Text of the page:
In Lieu of a Conclusion: Chasing Proteus—Deadly Existential Threats, the Security Synthesis, the Existential Entities, and the State

  • Shinasi A. Rama


In this final chapter, I focus on a number of issues and findings that are of importance to the subject. I also draw some theoretical and practical implications for policy. The most important finding is that history matters. The past becomes the invisible hand that shapes the existential entity and its security synthesis and that conditions the future as well. History, therefore, is immensely important to the nation-builders. Their failure to understand and appreciate the complex and intense history is at the root of their failure to solve the riddle of nation-building in Kosova. As I have shown here, assuming that the nations are tabula rasa, malleable, and amnesiac is a major fallacy that leads to the inevitable failure. The major lesson is that the indigenous elites have a central role in the interpretation of the security synthesis and, thus, are able to mobilize their existential entity in their support. The other practical lesson but of theoretical significance as well, as this case shows us, is that unless a great power has unchallenged control over the area/region where the ethnic/national conflict takes place, nation-building is an impossible enterprise. The balance of power is a powerful mechanism that determines the fortunes of small existential entities and communities of destiny. Other great powers will intervene, covertly and overtly, to undermine the project and have the opponent become bogged down, bleeding resources and, above all, prestige. Thus, the case of the failure of nation-building in Kosova seems to strongly support the core claims of this book.

Selected Bibliography

  1. Anderson, Benedict. Imagined Communities: Reflections on the Origins and Spread of Nationalism. 2nd ed. London: Verso, 1983.Google Scholar
  2. Armstrong, John. Nations before Nationalism. Chapel Hill: The University of North Carolina Press, 1982.Google Scholar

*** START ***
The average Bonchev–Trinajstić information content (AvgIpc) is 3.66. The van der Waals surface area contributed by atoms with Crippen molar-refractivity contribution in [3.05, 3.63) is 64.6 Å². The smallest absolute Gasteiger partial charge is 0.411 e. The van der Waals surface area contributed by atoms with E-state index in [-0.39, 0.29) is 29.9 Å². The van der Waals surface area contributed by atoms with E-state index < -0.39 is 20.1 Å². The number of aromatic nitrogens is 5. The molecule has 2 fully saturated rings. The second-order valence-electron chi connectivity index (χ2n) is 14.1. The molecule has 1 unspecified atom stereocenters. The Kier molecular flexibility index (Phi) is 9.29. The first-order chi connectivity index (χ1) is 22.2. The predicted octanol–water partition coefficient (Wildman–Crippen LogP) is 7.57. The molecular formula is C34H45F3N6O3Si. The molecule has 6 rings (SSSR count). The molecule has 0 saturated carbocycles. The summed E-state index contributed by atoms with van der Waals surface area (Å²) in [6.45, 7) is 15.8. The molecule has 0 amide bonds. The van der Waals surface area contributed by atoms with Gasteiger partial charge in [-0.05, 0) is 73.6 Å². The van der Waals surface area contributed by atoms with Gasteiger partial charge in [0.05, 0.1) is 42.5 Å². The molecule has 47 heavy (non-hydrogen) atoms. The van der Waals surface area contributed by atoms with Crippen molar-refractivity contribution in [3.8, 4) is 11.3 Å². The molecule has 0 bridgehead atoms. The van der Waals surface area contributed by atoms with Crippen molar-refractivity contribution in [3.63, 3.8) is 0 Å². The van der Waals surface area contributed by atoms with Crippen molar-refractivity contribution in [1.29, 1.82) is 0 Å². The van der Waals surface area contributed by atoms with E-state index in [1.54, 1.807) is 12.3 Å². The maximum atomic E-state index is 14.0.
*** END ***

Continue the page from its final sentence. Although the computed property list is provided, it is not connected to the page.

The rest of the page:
3. Berlin, Isaah. The Problem of Nationalism: A Dialogue with Stuart Hampshire, chaired by Bryan Magee. The Isaah Berlin Virtual Library (1972): 3.
  4. Brubaker, Rogers. Nationalism Reframed: Nationhood and the National Question in the New Europe. Cambridge: Cambridge University Press, 1996.Google Scholar
  5. Cazaux, Yves. Naissance de Pais Bas. Paris: Albin Michel, 1983.Google Scholar
  6. Deutsch, Karl. Nationalism and Social Communication. Cambridge, MA: The MIT Press, 1953.Google Scholar
  7. ———. Nationalism and Its Alternatives. New York: Alfred A. Knopf, 1969.Google Scholar
  8. Fannon, Frantz. The Wretched of the Earth. New York: Grove Press, 1963.Google Scholar
  9. Geertz, Clifford, ed. Old Societies and New States. New York: Free Press, 1963.Google Scholar
  10. Gellner, Ernest. Nations and Nationalism. Ithaca, NY: Cornell University Press, 1983.Google Scholar
  11. Giddens, Anthony. A Contemporary Critique of Historical Materialism. Vol. 1, Power, Property and the State, 190. London: Macmillan, 1981.CrossRefGoogle Scholar
  12. ———. The Nation-State and Violence. London: Routledge, 1985.Google Scholar
  13. Hall, John A. “Nationalism: Classified and Explained.” Daedalus 22, no. 3 (1993): 1–28.Google Scholar
  14. Hobsbawm, Eric J. Nations and Nationalism since 1780. Cambridge: Cambridge University Press, 1990.Google Scholar
  15. Hroch, Miroslav. Social Preconditions of National Revival in Europe. Cambridge: Cambridge University Press, 1985.Google Scholar
  16. ———. “From National Movement to the Fully Formed Nation: The Nation Building Process in Europe.” In Mapping the Nation, ed. Gopal Balakrishnan, 78–98. London: Verso, 1996.Google Scholar
  17. Kedourie, Elie. Nationalism. London: Hutchinson, 1960.Google Scholar
  18. Maiz, Ramon. “The Myth of Civic Patriotism: Nationalism and Republicanism in France.” In Federalism Plurinationality and Democratic Constitutionalism Theory and Cases, ed. Ferran Requejo and Miquel Badia. London: Routledge, 2012.Google Scholar
  19. Margalit, Avishai. “The Moral Psychology of Nationalism.” In The Morality of Nationalism, ed. R. McKim and J. McMahan. Oxford: Oxford University Press. 1997.Google Scholar
  20. Renan, Ernest. Oeuvres Completes. Tome I. Paris: Calman Levy, 1947.Google Scholar
  21. Schmitt, Carl. The Concept of the Political. Trans. George Schwab. Chicago: University of Chicago Press, 1996.Google Scholar
  22. Seton-Watson, Hugh. Nations and States. Boulder, CO: Westview Press, 1977.Google Scholar
  23. Smith, Anthony D. National Identity. Reno: University of Nevada Press, 1991.Google Scholar
  24. Stalin, Josif. Marxism and the National and Colonial Question. New York: International Publishers, 1935.Google Scholar

Copyright information

© The Author(s) 2019

Authors and Affiliations

  • Shinasi A. Rama
    • 1
  1. 1.International Relations ProgramNew York UniversityNew YorkUSA

Personalised recommendations